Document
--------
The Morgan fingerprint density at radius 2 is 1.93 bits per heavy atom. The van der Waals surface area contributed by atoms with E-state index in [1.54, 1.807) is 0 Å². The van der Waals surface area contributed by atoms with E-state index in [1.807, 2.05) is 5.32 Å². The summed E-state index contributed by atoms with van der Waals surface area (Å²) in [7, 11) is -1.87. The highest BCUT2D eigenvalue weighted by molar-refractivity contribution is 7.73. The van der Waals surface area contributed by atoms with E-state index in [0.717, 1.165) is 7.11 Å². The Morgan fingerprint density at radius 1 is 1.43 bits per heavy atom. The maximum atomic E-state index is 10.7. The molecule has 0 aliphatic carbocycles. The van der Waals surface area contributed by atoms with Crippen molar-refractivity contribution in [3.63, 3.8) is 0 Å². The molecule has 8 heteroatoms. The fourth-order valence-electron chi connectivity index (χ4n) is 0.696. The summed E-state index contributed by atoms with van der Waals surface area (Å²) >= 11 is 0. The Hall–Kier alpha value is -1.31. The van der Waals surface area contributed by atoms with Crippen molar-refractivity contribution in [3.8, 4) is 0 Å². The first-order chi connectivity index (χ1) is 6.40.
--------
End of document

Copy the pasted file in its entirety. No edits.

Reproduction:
The Morgan fingerprint density at radius 2 is 1.93 bits per heavy atom. The van der Waals surface area contributed by atoms with E-state index in [1.54, 1.807) is 0 Å². The van der Waals surface area contributed by atoms with E-state index in [1.807, 2.05) is 5.32 Å². The summed E-state index contributed by atoms with van der Waals surface area (Å²) in [7, 11) is -1.87. The highest BCUT2D eigenvalue weighted by molar-refractivity contribution is 7.73. The van der Waals surface area contributed by atoms with E-state index in [0.717, 1.165) is 7.11 Å². The Morgan fingerprint density at radius 1 is 1.43 bits per heavy atom. The maximum atomic E-state index is 10.7. The molecule has 0 aliphatic carbocycles. The van der Waals surface area contributed by atoms with Crippen molar-refractivity contribution in [3.63, 3.8) is 0 Å². The molecule has 8 heteroatoms. The fourth-order valence-electron chi connectivity index (χ4n) is 0.696. The summed E-state index contributed by atoms with van der Waals surface area (Å²) >= 11 is 0. The Hall–Kier alpha value is -1.31. The van der Waals surface area contributed by atoms with Crippen molar-refractivity contribution in [3.8, 4) is 0 Å². The first-order chi connectivity index (χ1) is 6.40.